One continuous source of conflict for me is the tension between seeing myself as “a whole person” while also balancing my many different goals, roles, and responsibilities.

Image Credit: PublicDomainPictures (Pixabay)

I’ve started to realize that in order to sharpen my focus, I need to start intentionally designing some distinct buckets to pour my efforts into. These can’t be activity-based or project-based, but instead need to be visible from the 10,000 foot view of my life.

And so as I think of that, I find three areas that really matter to me, that I think will serve as my buckets throughout 2017 and hopefully beyond: Business operations and analysis, research and development, and family life.

Bucket #1: Business operations and analysis

I’ve gone through life labeling myself as a software developer, but in truth it’s my experience with working on and solving challenging business problems that I’ve built my professional reputation on. This is what I enjoy most in my consulting work, and what I’ve had the most objective success with, and so I intend to triple down on my strengths.

The transition from “software developer with some business skills” to “business analyst with software development skills” happened quite a while ago for me, and I wish I had updated the relevant labels a whole lot sooner because it would have made life easier.

But now I want to take things even farther than that, by truly diving head first into an operations management role. I’ve been doing a bit of that in my fellowship with Madriska this year, but as we head into next year Brad and I intend to take our strategic partnership even further so that I can begin to shape the direction of the business as a whole and try out some of the ideas I’ve been thinking about for a very long time.

This is going to be my first foray into building a brand around something other than my own name and independent projects. Because I’ve been so deeply invested in Madriska (and vice-versa) over the years, it makes perfect sense… but it’s a new thing for me to be flying under a shared banner. That said, this also means that I’ll be working with a whole lot more resources than what I’d be able to muster up on my own, and so I’m very excited.

Bucket #2: Research and development

The part of my professional life that has always taken the most of my time has not been my commercial work, but a broad range of activities I’d categorize loosely as R+D.

This includes work on open source projects (like PrawnPDF), all of my writing work, the tremendous amount of formal and informal teaching I’ve done, the endless amount of 1-1 conversations I have each month to learn about the industry as whole and how people fit into it, time spent on collaborations, conference talks, etc.

I’ve at various points in my life attempted to properly bootstrap my R+D work into a full time gig. Although technically speaking there have been stretches of a year or so at a time where I was “ramen profitable”, it has always been a great struggle with to try to make a living primarily off of R+D in a way that fits what I really want to be working on.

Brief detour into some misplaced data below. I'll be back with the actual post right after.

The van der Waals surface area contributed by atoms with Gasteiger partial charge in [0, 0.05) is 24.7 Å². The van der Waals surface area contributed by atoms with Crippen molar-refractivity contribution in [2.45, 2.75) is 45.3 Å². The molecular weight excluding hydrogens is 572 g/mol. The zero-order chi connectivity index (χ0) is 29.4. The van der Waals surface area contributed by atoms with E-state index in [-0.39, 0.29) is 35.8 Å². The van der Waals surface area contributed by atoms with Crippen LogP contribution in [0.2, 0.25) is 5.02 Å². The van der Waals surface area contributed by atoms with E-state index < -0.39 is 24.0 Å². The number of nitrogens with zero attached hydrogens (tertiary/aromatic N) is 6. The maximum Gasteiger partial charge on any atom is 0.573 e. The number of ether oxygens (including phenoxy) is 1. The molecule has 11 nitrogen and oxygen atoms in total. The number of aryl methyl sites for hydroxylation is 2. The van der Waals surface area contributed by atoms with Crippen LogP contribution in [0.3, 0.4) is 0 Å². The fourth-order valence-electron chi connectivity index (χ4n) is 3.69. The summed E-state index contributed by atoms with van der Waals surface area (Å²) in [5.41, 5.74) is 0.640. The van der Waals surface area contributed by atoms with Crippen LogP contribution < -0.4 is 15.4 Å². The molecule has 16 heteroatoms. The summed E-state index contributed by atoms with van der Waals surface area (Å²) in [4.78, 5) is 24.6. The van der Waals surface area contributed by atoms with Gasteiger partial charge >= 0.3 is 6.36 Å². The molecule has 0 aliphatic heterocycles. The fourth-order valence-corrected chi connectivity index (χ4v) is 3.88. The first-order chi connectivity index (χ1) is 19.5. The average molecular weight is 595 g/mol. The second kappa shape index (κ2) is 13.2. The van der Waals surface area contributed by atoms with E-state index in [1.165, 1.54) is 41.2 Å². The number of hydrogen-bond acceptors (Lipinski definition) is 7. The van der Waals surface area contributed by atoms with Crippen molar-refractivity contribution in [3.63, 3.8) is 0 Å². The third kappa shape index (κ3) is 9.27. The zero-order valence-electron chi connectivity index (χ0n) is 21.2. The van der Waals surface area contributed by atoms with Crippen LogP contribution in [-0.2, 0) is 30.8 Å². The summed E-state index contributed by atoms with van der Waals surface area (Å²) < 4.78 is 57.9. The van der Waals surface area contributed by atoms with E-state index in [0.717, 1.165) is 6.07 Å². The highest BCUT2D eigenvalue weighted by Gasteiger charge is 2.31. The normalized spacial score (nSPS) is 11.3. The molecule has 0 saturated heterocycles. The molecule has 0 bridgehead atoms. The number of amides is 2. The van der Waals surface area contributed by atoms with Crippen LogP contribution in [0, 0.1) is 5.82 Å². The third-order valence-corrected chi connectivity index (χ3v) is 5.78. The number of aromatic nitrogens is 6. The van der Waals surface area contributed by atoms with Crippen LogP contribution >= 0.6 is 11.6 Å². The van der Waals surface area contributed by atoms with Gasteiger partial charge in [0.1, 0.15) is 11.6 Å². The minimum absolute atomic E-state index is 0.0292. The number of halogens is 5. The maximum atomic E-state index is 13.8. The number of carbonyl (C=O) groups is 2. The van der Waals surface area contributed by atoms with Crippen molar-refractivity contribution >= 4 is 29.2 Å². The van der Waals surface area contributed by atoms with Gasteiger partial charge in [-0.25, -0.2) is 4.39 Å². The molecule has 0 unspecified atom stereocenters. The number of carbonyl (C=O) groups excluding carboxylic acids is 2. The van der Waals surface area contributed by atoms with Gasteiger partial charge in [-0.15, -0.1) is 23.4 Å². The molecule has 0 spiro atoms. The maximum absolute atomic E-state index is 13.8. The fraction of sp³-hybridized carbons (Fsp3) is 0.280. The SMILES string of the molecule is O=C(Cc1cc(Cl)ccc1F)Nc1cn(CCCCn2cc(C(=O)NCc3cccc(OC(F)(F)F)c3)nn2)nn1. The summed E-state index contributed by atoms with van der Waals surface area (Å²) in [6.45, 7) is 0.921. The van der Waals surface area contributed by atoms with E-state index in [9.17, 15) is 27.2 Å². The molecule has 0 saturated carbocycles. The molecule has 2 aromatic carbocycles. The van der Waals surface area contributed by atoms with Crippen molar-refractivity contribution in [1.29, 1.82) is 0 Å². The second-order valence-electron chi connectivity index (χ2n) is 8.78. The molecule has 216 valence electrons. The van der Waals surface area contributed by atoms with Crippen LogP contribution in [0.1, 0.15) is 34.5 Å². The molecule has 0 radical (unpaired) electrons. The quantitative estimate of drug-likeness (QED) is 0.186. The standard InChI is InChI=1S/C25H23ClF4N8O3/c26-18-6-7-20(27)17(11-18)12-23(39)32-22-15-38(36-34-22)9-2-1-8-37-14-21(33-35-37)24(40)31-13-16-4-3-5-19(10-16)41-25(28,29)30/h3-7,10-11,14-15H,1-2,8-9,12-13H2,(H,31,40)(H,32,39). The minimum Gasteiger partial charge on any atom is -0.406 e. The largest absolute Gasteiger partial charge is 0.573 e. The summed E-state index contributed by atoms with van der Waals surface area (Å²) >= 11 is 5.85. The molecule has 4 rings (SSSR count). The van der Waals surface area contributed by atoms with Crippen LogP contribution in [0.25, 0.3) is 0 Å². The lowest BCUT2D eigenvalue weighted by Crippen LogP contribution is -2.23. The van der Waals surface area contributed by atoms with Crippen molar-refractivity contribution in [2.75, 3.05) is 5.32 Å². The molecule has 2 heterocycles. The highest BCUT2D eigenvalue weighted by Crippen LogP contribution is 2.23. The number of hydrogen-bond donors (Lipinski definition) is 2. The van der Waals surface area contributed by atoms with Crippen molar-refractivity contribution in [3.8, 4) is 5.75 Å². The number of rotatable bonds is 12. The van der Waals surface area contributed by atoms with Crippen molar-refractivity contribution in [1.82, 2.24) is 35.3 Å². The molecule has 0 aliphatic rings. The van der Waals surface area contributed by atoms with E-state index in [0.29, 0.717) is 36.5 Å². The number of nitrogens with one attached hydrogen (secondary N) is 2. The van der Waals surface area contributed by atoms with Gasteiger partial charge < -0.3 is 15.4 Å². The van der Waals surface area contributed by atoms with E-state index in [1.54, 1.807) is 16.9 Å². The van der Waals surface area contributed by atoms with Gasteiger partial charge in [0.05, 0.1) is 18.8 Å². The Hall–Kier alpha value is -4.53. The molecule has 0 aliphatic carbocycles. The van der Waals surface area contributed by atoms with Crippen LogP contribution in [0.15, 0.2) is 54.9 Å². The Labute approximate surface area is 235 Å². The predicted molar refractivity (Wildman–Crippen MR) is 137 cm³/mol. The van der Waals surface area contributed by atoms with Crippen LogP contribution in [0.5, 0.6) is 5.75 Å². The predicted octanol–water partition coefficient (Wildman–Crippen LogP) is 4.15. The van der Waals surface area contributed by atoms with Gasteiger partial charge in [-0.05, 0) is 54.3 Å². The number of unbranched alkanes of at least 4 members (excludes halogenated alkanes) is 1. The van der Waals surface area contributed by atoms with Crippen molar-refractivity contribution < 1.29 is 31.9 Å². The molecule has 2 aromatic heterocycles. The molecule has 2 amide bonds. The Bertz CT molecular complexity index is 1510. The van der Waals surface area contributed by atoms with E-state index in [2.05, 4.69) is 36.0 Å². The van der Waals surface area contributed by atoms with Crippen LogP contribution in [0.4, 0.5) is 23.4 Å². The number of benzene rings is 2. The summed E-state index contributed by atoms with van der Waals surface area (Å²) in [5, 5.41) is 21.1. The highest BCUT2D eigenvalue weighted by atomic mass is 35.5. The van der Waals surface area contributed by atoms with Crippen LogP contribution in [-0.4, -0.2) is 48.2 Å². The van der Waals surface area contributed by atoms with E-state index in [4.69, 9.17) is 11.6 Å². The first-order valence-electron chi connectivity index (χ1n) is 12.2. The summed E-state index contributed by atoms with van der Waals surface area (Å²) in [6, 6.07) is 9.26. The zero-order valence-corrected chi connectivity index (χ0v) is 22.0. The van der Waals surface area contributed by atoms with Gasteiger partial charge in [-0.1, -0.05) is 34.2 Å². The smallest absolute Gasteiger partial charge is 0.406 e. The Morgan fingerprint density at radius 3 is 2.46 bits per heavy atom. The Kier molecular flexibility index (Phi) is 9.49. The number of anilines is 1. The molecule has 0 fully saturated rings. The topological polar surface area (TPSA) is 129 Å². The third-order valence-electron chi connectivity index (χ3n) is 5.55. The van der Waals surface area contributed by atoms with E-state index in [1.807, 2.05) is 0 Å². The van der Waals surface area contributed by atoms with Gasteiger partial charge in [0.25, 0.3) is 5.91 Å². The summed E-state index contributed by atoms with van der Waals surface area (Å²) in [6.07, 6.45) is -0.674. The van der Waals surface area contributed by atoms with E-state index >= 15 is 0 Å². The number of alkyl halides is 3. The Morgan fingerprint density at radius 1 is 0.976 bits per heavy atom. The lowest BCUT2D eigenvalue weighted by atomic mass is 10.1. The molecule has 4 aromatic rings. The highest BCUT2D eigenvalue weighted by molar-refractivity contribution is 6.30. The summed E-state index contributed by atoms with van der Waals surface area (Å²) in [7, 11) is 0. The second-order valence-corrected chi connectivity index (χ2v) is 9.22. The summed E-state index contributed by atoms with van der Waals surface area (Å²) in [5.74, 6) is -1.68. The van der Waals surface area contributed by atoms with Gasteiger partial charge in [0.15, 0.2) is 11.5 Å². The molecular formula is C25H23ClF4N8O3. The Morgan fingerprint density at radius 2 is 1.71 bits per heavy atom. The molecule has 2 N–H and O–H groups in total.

As I get a bit farther along in my career, I’m basically content to take a slower road to being 100% self-sustaining if it means getting there at a bit more of a steady pace with my wits intact. So while I will still continue to look for ways to fund my R+D work, it doesn’t need to bring home the lionshare of my revenue any time soon.

Historically, my research efforts have sort of followed the pattern of “wherever the wind takes me” and that’s something I want to get a little more control over. So what I’m doing now, and what I’ll do more and more of in the months and years to come, is begin to orient my R+D efforts around the main ideas of Mel Conway’s #HumanizeTheCraft movement.

What I love about Mel’s work is that it’s so shockingly ambitious that it will cover everything from pedagogical theory to possibly building programming languages and frameworks from scratch to support the features we’d need to build truly human-centric software development tools. So it’s not like my scope will need to narrow in order to focus on this theme: it just means being intentional about looking for the connections between what I want to learn and a deep underlying purpose.

My dream is to one day run a self-sustaining and independent field research group, with half a dozen or so people working with me to explore stuff along the frontiers of our industry. But that is like… decades away still.

Bucket #3: Family life

In a single blunt sentence: I suck at taking care of myself and my family.

So I need to figure out how to pour a whole lot more of my efforts into that side of things.

This idea of “buckets” is somewhat new to me, and so it’ll be interesting to see how it influences my decisions and my working habits. I have been fairly successful at rising above activity, task, and project-level thinking, but historically have operated mostly by intuition as a result of that. This feels a bit more intentional, and so I’m very curious to see how it all pans out.

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